I was thinking that I hadn’t posted a new recipe in a really long time. Funny thing is, I spent an awful lot of my quarantine time cooking, and even came up with a handful of new recipes.
One of my favorites was this Chicken Florentine recipe. We’d occasionally purchased the Bertolli Chicken Florentine & Farfalle, but, with my shellfish allergy, I am always so nervous that there my be cross-contamination from their wide selection of shrimp meals.
This recipe happened mostly by accident. It’s really just an adaptation of my versatile mac & cheese recipe. And, best of all, this recipe is all done in one pot.
Chicken Florentine (one pot)
- 2 tbsp butter
- sweet onion, diced
- 2 tbsp flour
- 2 cups water
- 3 cups milk (I use whole milk)
- 1 bag (or box) chopped frozen spinach
- 1 tsp garlic (or substitute minced garlic)
- 1/2 to 3/4 tsp salt
- 1/2 to 3/4 tsp pepper
- 1 pound favorite pasta
- 1 1/2 to 2 cups of roasted chicken, shredded
- 2 cups shredded Italian cheese blend
- 2 oz cream cheese (optional)
In large saucepan, melt butter. Sauté onion until just starting to golden. (If using minced fresh garlic, sauté for a few minutes) Stir in flour until well mixed. Cook the flour for just a minute or two.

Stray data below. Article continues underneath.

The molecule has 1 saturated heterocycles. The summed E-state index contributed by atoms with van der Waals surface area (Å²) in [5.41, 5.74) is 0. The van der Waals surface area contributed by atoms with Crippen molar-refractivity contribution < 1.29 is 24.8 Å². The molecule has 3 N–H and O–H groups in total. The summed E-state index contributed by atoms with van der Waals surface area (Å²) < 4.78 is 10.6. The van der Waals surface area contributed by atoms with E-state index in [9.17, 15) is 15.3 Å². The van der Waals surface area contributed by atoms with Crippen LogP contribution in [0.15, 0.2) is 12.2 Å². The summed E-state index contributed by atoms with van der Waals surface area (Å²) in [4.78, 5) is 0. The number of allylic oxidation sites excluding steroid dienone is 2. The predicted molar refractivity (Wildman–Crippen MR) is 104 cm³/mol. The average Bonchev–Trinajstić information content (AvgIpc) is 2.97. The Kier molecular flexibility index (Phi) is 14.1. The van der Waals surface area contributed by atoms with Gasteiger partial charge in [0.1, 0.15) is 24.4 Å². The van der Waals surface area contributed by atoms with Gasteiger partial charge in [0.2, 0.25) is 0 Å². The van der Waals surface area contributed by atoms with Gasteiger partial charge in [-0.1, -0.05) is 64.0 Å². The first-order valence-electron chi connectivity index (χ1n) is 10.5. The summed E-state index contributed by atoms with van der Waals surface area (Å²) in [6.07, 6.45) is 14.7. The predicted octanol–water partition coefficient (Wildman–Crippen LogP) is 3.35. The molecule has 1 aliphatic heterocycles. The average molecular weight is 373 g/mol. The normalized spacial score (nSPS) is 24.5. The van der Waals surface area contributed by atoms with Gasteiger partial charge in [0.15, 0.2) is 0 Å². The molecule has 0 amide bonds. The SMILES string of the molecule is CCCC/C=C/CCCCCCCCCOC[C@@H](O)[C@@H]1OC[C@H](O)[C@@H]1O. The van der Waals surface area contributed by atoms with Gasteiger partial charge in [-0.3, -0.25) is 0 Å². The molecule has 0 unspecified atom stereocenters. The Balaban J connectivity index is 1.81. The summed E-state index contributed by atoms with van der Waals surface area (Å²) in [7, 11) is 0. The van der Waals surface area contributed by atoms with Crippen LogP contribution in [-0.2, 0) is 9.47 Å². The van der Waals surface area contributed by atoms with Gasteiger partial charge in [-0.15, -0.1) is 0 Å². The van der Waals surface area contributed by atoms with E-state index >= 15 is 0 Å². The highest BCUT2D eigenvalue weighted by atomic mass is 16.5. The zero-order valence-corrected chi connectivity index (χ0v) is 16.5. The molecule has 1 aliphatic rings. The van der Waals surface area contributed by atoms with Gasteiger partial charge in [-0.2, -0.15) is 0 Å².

Slowly whisk in the water and then the milk. Stir in the spinach and seasonings. Bring to a steady simmer, stirring every so often to keep the bottom from burning.
Stir in the pasta and the chicken (continue stirring for about a minute to help prevent noodles from sticking together). Return to a simmer and then reduce heat to low/medium low. Simmer, stirring occassionally, for about 10-12 minutes, or until pasta is cooked to desired doneness.
If you are using cream cheese, it does well to be stirred in during the last few minutes of cooking to allow it to melt and fully incorporate.
Remove from heat and stir in Italian cheeses. Continue stirring until cheese is fully melted and incorporated.
- I used a lot of powdered milk during quarantine. I used 5 cups of water and one cup of powdered milk. It works great.
- The cream cheese adds a bit of creaminess to the sauce. I use it when I have extra in the house, but the sauce doesn’t suffer from its absence.
- If there is too much leftover liquid, don’t cook your noodles to mush. Try this instead; combine a tablespoon of butter with one or two tablespoons of flour (until it forms a sort of putty). Stir this mixture into your sauce and watch the magic happen.
Serve with fresh baked bread or garlic bread.
If you enjoyed this recipe, please leave a comment in the comments section.
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